Just Like Heaven

Just Like Heaven by Barbara Bretton

Book: Just Like Heaven by Barbara Bretton Read Free Book Online
Authors: Barbara Bretton
toward the house. “I should let you get back to your family.”
    Maybe it was the smell of lilac or the buttery warm sunshine spilling over them. Maybe it was lack of depth perception or temporary insanity, but she leaned toward him just as he leaned toward her and a friendly kiss on the cheek became a quick brush of her lips against his.
    They leaped back, startled and wide-eyed. She mumbled something and he mumbled something else in return. One of the things they mumbled must have been good-bye, because seconds later he was sprinting across the driveway to his car and she was beating a hasty retreat to the front door.
    Her mother was waiting for her in the doorway, and from the look on her face it was clear Maeve had seen the whole embarrassing incident.
    “Don’t say a word,” Kate warned her. “Not one single word.”
    Maeve didn’t have to. Her smile said it all.
    As far as Maeve was concerned, the red lace thong had worked its magic.
     
It was after eight when Mark finally got home. As a rule the first thing he did was start a pot of coffee, strip off his collar, and flip on the television, but today he headed straight for the computer.
    Did high-speed Internet connections have their own patron saint? If not, they should. His e-mail was downloaded and ready seconds after he walked through the door.
     
TO: [email protected]
FROM: [email protected]
SUBJECT: RE: revised contract attached
     
forwarded the contract to bishop clennon. hope house sale still going okay. I’d start packing if I were you. we need you back here asap
    did you ever find the owner of that box of docs? inquiring minds etc
    Maggy
     
Friendship between a man and a woman could be a tricky thing in the best of times. He had never lied to Maggy, even with half-truths, but he wasn’t sure how much of this afternoon with Kate he was willing to reveal.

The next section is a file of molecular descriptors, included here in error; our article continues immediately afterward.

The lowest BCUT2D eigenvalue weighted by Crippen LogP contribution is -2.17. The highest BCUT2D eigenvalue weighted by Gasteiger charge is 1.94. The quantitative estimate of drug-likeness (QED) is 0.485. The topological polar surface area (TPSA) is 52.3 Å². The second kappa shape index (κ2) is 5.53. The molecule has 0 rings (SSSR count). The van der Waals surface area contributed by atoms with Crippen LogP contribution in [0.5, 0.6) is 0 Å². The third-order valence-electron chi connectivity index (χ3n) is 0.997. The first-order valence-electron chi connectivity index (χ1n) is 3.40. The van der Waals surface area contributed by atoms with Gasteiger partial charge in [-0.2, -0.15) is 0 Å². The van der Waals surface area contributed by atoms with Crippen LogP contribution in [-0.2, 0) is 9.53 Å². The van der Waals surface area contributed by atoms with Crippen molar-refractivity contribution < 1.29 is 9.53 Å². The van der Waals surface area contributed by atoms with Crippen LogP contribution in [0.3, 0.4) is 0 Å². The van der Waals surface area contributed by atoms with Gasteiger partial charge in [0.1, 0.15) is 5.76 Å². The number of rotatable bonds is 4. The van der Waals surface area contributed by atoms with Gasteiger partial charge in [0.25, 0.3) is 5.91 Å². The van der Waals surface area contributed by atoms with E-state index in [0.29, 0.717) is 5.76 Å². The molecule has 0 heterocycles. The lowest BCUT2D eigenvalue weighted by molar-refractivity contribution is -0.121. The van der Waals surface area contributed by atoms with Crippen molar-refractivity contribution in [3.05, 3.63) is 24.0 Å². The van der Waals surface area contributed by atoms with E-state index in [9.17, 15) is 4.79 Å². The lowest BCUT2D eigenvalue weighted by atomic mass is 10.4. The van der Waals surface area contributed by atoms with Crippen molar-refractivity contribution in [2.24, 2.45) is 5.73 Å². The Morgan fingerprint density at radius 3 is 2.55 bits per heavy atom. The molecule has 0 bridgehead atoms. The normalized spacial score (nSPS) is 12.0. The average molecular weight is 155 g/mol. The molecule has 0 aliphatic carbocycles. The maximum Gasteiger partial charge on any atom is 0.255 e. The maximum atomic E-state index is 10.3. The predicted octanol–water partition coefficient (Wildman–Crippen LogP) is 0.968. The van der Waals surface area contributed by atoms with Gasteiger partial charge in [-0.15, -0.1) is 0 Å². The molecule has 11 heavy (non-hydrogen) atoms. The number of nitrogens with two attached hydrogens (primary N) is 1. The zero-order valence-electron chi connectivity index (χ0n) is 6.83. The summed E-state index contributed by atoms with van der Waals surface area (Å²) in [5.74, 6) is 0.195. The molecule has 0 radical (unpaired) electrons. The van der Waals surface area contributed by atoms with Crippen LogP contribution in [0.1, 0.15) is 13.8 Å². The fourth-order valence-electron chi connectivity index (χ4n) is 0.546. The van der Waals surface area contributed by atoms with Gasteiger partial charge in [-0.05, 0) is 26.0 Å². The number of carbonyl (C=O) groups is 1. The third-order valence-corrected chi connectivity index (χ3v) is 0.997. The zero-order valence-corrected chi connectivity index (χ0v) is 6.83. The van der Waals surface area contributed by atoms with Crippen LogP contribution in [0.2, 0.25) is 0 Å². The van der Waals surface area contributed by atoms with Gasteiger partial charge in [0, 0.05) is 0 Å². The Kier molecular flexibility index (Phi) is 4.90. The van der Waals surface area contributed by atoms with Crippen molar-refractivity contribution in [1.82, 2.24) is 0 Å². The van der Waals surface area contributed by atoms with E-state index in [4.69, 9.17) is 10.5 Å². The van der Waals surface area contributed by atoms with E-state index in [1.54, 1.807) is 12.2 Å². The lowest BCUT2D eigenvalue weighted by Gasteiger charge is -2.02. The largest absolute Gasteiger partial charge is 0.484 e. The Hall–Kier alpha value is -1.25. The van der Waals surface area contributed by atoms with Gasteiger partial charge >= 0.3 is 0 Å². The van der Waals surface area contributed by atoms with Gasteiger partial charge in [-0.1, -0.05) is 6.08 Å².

A few e-mail newsletters. The requisite spam. A half-dozen notes from clergy friends, congratulating him on rejoining the fold after his prolonged sabbatical.
    But nothing from Kate French.
    He had no business being disappointed. The woman was only a few hours out of the hospital. She had other things to do besides write e-mails to an Episcopal priest between assignments. They had nothing in common. Just because God had brought them together at a critical moment didn’t mean they were going to become pen pals. She didn’t have to do it, but she had asked him to lunch. Wasn’t that enough? What was he expecting, menu approval?
    Still, he had really thought she would write to him. Something had happened between them this afternoon, something worth noting.
    What’s stopping you, chief? If you have something to say, there’s the keyboard.
    He’d start with the easy stuff.
     
TO: [email protected]
FROM: [email protected]
SUBJECT: RE: info
     
There’s a place in heaven for you, friend, and a steak dinner w/all trimmings at The Old Grist Mill tomorrow night for you and Marcy.
    Thanks.
MK
     
Build up to something a little more substantive.
     
TO: [email protected]
FROM: [email protected]
SUBJECT: RE: meeting
     
The Unitarians say we can use their meeting place at the corner of Locust and Grant from 5-7 p.m. Friday night. Would you post it to the list? See you then.
    MK
    Then get down to the real business at hand.
     
TO: [email protected]
FROM: [email protected]
SUBJECT:[no subject]
     
Sskdjeuncnfksloeooweoewpwqepwepwepwela’;a’a’a ;’a;a’
     
He was hopeless. He couldn’t even come up with a workable subject header, much less a coherent message. She had him tied up in knots, knocked completely off center. The sweet fresh smell of her skin, the way she had looked in the sunlight, the full-bodied sound of her laughter. Stronger men had been felled by weaker arsenals.
    And that kiss . . . what was that all about? He hadn’t planned it, and from the look on her face neither had she, but it had happened just the same. He had spent his career trying to explain the coexistence

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